Now, back to the story. This trip was special for me, because it was kind of a returning to a place in my history. A total of 9 years ago, I went on a cruise to the Caribbean, carrying with me the very first camera of my own. When I saw the first photo (which was an old Cathedral on Margarita island) of the 14 rolls I had developed (yeah, I was using film back then!), I was struck and had a sudden realization that photography was going to be something I was connected to for many years to come. As I boarded the cruise ship this time around to cruise Alaska, I was amazed at how far I had come. I never thought I would have been able to "make it" as a professional photographer, and yet, here I am! (I was also amazed at how much larger my camera bag is in comparison to what it was!)

Anyway, so enough of the trip down memory lane. Now to Alaska!

Alaska can be described in 1 word: BIG! Everything is massive, from the bodies of water, to the tides, to the grandiose mountains. To get a piece of this massive state, we took a 7 day cruise that started in Seward (A day trip south of Denali) and ended in Vancouver.

We started by flying into Anchorage. We got there at 1:30AM and it was sunset! I woke up the next morning with the sounds of float-planes buzzing over our small hotel and landing in a lake-pond right next to us. I knew immediately that this wasn't Southern CA anymore!

We spent the day there and left early the next morning for a 4 hour train ride south to Seward through absolutely beautiful savage/wild territory. I'm confident that if I fell off the train and walked 10 minutes away from the track, I'd probably never find civilization again.

I stood between the cars of the train and bore the chilly air to get those, whatever you gotta do to get the shot!

*Photo thanks to Dan Bathauer*

We arrived in Seward, a charming little fishing village.

At one of the small, local spots, I ordered a caribou burger with a side of reindeer sausage. The crazy thing is that that meat was probably far more fresh and bountiful than had I ordered beef! It was delicious...I also may have hummed the Rudolph song once or twice while eating the sausage. :)

As we boarded and headed out, I realized that this trip was going to get my shutter finger buff. I had a 360-degree view of gorgeous-ness non-stop, and it stays light out till 2AM at times, keeping me up snapping away far later that I normally can. I felt like a photo junkie! A taste of the first sunset I saw (mind you, this is about 1AM):

-I was stoked to put my new wide angle lens to work!-

Our next stop was the Hubbard Glacier, what was one the fastest growing glaciers 20 years ago, and one that is still growing in size. It was insane when I first saw an iceberg floating by, definitely something you don't see everyday! We navigated through the ice and got pretty darn close to the glacier, it was incredible.

-Navigating through the ice patch. It sounded like crushed ice getting stirred up in a glass, but these were very large chunks of ice! This is from 14 stories up.-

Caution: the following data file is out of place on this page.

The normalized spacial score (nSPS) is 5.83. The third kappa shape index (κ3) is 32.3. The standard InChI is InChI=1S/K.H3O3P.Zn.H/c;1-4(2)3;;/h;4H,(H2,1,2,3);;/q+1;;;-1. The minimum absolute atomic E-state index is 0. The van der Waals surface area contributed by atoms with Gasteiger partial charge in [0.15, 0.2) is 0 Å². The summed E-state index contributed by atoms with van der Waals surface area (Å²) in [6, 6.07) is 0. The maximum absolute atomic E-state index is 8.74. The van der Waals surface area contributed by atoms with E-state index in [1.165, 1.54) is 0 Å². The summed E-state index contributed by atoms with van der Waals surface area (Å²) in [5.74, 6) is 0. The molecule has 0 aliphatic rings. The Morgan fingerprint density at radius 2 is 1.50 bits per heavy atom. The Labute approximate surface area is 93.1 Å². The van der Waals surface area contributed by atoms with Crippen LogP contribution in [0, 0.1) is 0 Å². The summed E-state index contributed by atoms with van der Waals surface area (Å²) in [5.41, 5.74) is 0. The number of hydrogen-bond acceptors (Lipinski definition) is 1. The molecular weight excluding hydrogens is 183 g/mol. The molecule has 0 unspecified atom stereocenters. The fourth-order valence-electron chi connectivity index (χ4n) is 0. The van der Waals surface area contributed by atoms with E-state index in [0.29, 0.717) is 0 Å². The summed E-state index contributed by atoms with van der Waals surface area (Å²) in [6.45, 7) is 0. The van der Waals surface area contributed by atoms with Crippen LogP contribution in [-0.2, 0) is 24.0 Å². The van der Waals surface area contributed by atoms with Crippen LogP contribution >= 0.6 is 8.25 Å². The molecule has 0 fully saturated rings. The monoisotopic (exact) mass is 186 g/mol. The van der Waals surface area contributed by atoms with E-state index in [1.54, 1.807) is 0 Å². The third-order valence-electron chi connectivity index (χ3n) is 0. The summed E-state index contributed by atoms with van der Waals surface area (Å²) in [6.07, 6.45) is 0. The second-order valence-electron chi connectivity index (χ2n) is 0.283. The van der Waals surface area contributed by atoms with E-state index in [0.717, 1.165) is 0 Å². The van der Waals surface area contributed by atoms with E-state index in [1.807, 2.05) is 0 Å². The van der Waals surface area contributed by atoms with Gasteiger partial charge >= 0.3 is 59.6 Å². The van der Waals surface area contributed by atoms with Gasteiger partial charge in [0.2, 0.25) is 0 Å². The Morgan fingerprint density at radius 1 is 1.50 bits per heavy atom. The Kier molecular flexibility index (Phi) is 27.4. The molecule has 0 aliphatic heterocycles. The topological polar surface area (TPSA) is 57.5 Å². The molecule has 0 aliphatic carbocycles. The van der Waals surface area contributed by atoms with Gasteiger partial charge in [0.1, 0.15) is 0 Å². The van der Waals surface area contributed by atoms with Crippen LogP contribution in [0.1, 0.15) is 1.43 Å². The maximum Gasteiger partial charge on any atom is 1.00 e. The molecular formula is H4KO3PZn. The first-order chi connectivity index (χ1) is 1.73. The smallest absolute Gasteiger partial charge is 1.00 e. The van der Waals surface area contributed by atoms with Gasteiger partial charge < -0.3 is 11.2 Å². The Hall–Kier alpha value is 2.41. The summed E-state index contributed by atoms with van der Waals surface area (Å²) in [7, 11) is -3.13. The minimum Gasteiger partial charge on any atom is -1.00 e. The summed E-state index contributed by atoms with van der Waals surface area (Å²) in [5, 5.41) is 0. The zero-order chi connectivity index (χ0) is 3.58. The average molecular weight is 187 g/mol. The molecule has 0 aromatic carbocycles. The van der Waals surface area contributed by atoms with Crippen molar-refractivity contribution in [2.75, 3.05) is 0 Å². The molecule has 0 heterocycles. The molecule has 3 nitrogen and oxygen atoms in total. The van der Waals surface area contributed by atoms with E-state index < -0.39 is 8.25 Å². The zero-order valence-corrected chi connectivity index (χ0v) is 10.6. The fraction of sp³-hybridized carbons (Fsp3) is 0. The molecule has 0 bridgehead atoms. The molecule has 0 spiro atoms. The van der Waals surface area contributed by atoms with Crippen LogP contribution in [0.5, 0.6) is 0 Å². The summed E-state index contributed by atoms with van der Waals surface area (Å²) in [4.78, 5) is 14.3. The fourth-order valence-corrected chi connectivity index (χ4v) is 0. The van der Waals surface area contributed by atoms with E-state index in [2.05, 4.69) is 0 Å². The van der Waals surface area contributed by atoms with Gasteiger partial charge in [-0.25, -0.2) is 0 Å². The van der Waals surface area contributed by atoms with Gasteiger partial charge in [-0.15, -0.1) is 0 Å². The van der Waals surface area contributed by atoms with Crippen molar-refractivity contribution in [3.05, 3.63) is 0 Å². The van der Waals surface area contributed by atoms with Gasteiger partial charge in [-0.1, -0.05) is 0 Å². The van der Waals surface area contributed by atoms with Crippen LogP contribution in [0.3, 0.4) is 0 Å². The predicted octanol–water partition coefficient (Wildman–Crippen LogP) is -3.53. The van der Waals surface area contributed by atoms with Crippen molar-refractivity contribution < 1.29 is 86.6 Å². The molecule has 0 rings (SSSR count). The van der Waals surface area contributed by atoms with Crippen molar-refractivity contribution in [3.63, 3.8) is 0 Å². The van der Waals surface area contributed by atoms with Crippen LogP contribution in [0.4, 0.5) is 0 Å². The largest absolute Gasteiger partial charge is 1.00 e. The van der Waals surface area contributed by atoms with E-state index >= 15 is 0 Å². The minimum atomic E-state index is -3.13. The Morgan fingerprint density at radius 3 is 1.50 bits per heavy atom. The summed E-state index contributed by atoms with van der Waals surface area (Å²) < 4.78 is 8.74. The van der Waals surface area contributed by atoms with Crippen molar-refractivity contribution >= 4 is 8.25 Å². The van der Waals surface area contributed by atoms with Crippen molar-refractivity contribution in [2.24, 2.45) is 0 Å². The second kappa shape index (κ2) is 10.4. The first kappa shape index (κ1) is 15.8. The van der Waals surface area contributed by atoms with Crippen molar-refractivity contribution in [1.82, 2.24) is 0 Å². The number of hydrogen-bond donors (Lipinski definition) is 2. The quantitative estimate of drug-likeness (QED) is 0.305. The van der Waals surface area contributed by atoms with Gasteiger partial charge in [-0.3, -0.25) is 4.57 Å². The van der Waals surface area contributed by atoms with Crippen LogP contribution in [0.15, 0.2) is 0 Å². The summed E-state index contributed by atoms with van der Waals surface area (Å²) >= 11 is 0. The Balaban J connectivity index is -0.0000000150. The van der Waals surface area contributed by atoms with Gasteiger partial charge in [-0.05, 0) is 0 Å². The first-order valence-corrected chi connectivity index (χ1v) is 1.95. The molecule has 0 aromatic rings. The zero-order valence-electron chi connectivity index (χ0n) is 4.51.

*Photo thanks to Dan Bathauer*

When the glacier calved, you could feel it in your chest. It sounded like a thunder storm on a bright, cloudless day!

After a day at sea, we landed in Juneau, the capitol of Alaska. Honestly, even knowing it was Alaska, I was expecting a larger city. Juneau is a quaint, little town at the feet of ginormous mountains. No roads in or out; the only way from the outside world is by plane or boat.

-Note the float plane landing.-

It was originally an old Alaskan Gold Rush town, and the feeling/character stuck around. Just up the road and behind the city, we found a trail that was on top of an old mining shaft. The surrounding area was gorgeous, almost jungle-like. From icebergs to dense forest in one day was quite a change.

-My first spotting of a bald eagle close-up. How rad is that!?-

With all the cool stuff in Juneau, I was also blown away by a glacier nearby. It was in the low 90s that day, which was totally strange by itself. I remember standing on a beach next to this massive waterfall (note the size of the people in comparison):

*Photo thanks to Dan Bathauer*
-I am on the bottom right. Definitely got my lenses soaked!-

I was standing where those people were standing, and around me were some people tanning, a few swimming in their bikinis and board shorts, and yet, right there in front of me was a massive glacier with a bunch of icebergs in the water. Too strange for my mind to fully comprehend, so here are pictures to show it.

Rad, anyway, the next stop was Skagway, another old Gold Rush town (this one kept in its original state) far north of Juneau...the graduating class was made up of 8 students! It served as the railroad hub and start for many of the miners that had the guts to head into the Yukon over the dreaded White Pass. Here's a brief view of the tiny town:

The next port was definitely my favorite. Icy Strait Point is an island inhabited by a native tribe, kept in its full Alaskan goodness! Well, almost. They allow one cruise ship in at a time (brought to shore on smaller boats because of the small size of the docks). Eventually, I know this beautiful land and people will be commercialized because of this practice, but I was stoked to get there when I did (they opened this port less than 2 years ago). Bald eagles like crazy, humpbacks spouting right off the shore, large unadulterated forests, bears that outnumber people 5 to 1, etc. Here is a taste of Icy Strait:

Besides all of this, they also had the longest zipline in the world that I got to ride on! Such a rad ride! Here is a video I took on a little point and shoot:

So stoke-worthy. Anyway, moving on, we reached our last Alaskan port, the town of Ketchican. Again, Ketchican is another old town that is accessible only by plane or boat...or jetpack, i guess, if you had one.

-The old Red-Light District...Looks different than you'd expect, huh? A bit too quaint perhaps? The river was used for fleeing bootleggers and rum-runners during prohibition, and it was called "Married Man's Route"-

We wandered out of town to get some more views of the coastline and found some very lush areas. We also came across a small Native American town that specializes in carving Totem poles.

Then came our last day at sea, a slow cruising through the inside passage (the area between Vancouver Island and mainland British Columbia). There were some beautiful sights, but it was the last sunset that did me in!

The sun reflecting off of the glassy water made me point my lens downward to capture the wake of the boat. Gorgeous thing water is, isn't it?

And that was the last night. We hung out in Vancouver for a bit to see some Canadian beauty...
...and then took the flight home. When I looked out the window on the approach, I knew that we were far, far away from the rugged, unprocessed, and beautifully wild world of Alaska.

Thanks for reading/viewing, I hope you enjoyed this post. Let me know if you did by commenting or e-mailing me!
And like I said, be watching for a portrait post, it'll be going up very soon.

Thanks again for your support,
Brandon Bathauer